Cuttlefish population survey
The Point Lowly Giant Australian Cuttlefish population is an iconic species of South Australia, and a robust assessment of its status is conducted on an annual basis to inform fishery management.
Population surveys are undertaken by the South Australian Research and Development Institute (SARDI) using the standard survey methodology described in Steer et al. (2013) () to estimate Giant Australian Cuttlefish abundance and biomass of the Point Lowly spawning aggregation in 2020.
Similar to 2019, the 2020 survey was completed in June to coincide with the peak spawning period.
Cuttlefish population estimates for 2020 spawning season
Annual estimates of Giant Australian Cuttlefish abundance remained relatively high from 2015-2019, consistently exceeding 110,000 cuttlefish per year. Abundance increased 116% from 2019 to 2020, and at 247,146 cuttlefish, the 2020 spawning population size was the highest on record (Figure 1).
The biomass of the spawning aggregation remained above 70 t since 2015, with peaks of 165.2 t in 2016 and 140.5 t in 2020 (Figure 1). While high, unlike abundance, the 2020 biomass estimate was not the highest on record because the population consisted of relatively smaller animals. In 2020, the average size (mantle length) of female (141 mm) and male (172 mm) cuttlefish was below the long-term averages of 172 mm and 196 mm, respectively (Figure 2). The sex ratio in 2020 remained dominated by males, with approximately 5 males for every 1 female (~16% females; Figure 2).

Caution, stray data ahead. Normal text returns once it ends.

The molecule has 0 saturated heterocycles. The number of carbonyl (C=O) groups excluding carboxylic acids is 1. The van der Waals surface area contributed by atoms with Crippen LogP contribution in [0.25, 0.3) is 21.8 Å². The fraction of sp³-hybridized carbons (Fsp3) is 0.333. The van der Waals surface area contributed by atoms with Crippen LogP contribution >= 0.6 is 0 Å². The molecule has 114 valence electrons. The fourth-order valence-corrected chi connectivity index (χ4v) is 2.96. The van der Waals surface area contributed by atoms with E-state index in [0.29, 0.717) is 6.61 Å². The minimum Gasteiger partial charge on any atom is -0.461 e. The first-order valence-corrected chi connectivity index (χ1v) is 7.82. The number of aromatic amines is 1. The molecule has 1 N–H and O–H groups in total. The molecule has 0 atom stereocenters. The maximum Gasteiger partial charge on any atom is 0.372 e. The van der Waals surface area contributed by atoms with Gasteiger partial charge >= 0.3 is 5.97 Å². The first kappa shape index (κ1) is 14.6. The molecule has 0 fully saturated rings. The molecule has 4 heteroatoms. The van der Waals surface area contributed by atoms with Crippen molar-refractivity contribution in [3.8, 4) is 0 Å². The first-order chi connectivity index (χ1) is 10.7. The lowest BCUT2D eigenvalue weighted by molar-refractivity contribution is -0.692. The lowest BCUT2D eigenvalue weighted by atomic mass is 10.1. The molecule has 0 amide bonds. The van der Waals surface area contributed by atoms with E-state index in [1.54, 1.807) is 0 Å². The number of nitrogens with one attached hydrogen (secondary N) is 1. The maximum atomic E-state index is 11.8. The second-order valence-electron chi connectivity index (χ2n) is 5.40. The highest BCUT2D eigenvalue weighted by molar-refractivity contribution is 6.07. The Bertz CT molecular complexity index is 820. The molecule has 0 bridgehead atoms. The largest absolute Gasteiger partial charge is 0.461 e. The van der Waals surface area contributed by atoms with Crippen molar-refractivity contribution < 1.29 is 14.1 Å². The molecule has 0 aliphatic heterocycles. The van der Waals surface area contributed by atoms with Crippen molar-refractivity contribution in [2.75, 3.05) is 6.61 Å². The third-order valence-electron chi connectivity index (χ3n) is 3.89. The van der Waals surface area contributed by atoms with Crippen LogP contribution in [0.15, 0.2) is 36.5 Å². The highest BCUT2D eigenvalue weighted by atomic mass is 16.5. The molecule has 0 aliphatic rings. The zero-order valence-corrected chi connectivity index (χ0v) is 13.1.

In analysing the results, greater emphasis is placed upon cuttlefish abundance as a population estimate rather than biomass, which is dependent on size records. Biomass estimates are considered less robust than abundance estimates because cuttlefish sizes are estimated in-situ by divers with varying levels of experience and estimates are no longer verified by capturing individual cuttlefish.
It is important to recognise that the Giant Australian Cuttlefish population strength is intrinsically linked to environmental processes that are highly variable and impact both development and growth.
This is reflected in the last 13 consecutive survey years where both abundance and biomass have fluctuated considerably over short time scales. The recent estimates of abundance indicate that the population has increased substantially from historic low observed in 2013, with the 2020 estimate of 247,146 cuttlefish the highest on record.
Figure 1: Annual peak estimates (June survey) of total abundance and biomass (± SD) of Giant Australian Cuttlefish aggregating around Point Lowly during peak spawning from 1998 to 2020. * Population was heavily fished. Historic data obtained from Hall and Fowler (2003).
Figure 2: The population sex ratio presented as the percentage of females (top). The average size of Giant Australian Cuttlefish (± SE) for males (middle) and females (bottom) from 1998 to 2020. The red lines represent the overall average.